Thesis:The exercise of the "grace-gifts", though rooted in grace, is directly tied to one's own spiritual growth.
Introduction:In our consideration of Romans 12:6 last week we noted that Paul referred to "grace" three times in the one verse as a way to make sure that no one attempts to take credit for the exercise of a grace-gift or its outcome. The emphasis is both significant and extremely important for one reason: men have an inordinate propensity to attempt to take credit for what God does because of the weakness of their understanding of the love of God. This shows up everywhere in the Gospel. It is the most fundamental reason God made salvation a matter of "grace". It is the reason that God will cast those into eternal destruction who refuse to yield to a Gospel of Grace that absolutely dismisses the works of men as having any part to play in their acceptance by God. It is the reason the visible Church is in its current condition.
This evening we are going to pursue an understanding of how "Grace" and "Faith" are involved in the exercise of the "grace-gifts" by looking into Paul's use of "prophecy".
I. The Issue of "Prophecy".
A. At the root of all understanding is the issue of "definition".
B. At the root of all definitions is the issue of "motivation".
C. At the root of legitimate "prophecy" is the Love of God as a real, other-seeking, communication of good.
D. With that root as a given, definition comes into play.
1. "Prophecy", by definition, is distinct from all of the other grace gifts which have to do with the communication of God's truth (note 1 Corinthians 14:6).
a. Many of the "definitions" put forth by men ignore this most basic reality.
b. Most of the false definitions of men reveal their own motivations.
1) When "prophecy" is defined, as some men do, as "spiritually powerful preaching", it only reveals those men's fixation on being "powerful" (consider the "spiritually ineffectual" preaching of Enoch and Noah).
2) When "prophecy" is defined, as some men do, as "authoritative proclamation", it only reveals those men's fixation on being in authority.
2. The "distinct" element in "prophecy" is the "revelation of secrets" (note 1 Corinthians 14:25).
a. As "revelation", prophecy is making Truth known.
b. As a "revelation of secrets", prophecy is making hidden Truth known.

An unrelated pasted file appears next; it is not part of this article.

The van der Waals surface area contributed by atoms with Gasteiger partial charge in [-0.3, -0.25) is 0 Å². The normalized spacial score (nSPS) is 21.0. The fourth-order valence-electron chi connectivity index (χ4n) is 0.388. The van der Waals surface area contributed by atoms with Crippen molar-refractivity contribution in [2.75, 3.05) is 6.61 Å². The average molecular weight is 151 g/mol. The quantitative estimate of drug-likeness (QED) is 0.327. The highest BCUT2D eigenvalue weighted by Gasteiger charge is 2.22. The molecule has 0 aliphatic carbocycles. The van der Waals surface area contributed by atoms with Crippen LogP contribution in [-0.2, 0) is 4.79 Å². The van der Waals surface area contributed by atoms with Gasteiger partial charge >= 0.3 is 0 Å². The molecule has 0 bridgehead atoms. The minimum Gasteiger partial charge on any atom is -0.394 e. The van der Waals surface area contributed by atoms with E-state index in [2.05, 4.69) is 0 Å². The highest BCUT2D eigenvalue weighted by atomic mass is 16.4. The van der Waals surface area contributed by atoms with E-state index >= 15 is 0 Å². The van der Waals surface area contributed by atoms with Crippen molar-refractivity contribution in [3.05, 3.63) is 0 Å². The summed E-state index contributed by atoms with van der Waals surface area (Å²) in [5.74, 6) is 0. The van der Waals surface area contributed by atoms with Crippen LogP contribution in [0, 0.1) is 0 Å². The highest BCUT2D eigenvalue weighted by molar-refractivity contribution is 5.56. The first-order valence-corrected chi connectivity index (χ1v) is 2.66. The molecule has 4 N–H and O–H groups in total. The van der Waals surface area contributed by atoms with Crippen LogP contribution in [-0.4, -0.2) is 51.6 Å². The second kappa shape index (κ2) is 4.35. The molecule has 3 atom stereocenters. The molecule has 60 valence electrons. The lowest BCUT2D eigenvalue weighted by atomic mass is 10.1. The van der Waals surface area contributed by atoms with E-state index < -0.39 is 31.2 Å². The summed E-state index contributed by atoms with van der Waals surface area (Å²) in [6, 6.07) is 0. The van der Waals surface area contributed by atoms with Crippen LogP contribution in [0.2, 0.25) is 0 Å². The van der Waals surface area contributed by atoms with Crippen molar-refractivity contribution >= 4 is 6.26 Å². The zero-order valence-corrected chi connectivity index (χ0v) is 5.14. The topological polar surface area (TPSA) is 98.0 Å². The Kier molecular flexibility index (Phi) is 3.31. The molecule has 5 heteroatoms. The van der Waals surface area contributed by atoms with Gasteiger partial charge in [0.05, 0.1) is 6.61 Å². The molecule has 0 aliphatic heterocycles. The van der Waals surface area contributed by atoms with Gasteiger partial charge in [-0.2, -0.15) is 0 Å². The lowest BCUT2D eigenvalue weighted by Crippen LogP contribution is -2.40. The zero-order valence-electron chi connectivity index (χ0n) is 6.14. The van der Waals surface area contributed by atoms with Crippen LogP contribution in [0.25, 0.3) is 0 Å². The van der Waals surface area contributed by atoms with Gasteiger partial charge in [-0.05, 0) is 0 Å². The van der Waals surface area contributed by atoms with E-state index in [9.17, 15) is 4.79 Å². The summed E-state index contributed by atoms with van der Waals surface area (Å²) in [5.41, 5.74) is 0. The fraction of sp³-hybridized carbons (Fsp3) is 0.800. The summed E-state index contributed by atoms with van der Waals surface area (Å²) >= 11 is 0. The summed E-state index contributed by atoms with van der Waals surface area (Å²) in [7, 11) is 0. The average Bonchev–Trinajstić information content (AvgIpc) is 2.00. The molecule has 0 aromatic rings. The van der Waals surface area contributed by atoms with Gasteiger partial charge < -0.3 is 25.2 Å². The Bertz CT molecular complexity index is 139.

II. The Function of "Prophecy".
A. In the beginnings...
1. "Prophets" existed in all of God's "beginnings" so that people could be told God's "secrets" so that they could relate to His Plan(s).
2. As long as God had some "secrets" that needed to be revealed, "prophets" existed.
B. In the latter stages...
1. It was typical of God to grow prophetically silent as time went by.
2. It was even "revealed" that "prophecy" ceases over time: 1 Corinthians 13:8.
III. The Limitations of "Prophecy".
A. In our text, Paul specifically says that the grace-gift of "prophecy" is tied directly to "the measure of faith" given to the particular "prophet".
1. This is illustrated by several means...
a. Even "apostleship" was "uneven" in its "distribution" (1 Corinthians 15:10 and 2 Corinthians 11:23-31).
b. Paul declared in 1 Corinthians 13:9 that the ability to "prophesy" is tied to one's "level of knowledge".
c. Paul exhorted the Thessalonians to "sift" the words of "prophets" for the "truth" (1 Thessalonians5:20).
2. This signals the importance of growth in three directions: knowledge, faith, and practice.
B. In our text, Paul's presuppositions are at least four.
1. Not everyone is going to be able to "prophesy" because God distributes abilities by "grace".
2. Not every prophet is going to be able to reveal secrets equally because the distribution is not only by "grace" it is according to a "proportion of faith".
3. No prophet will be able to maximize his/her gift apart from the definitive commitment of 12:1-2.
4. No prophet can refrain from the exercise of his/her gift without damage to the Body, nor can any prophet exercise his/her gift without helping the Body grow.
IV. The Compensations for the Cessation of Prophecy: Ephesians 4:11.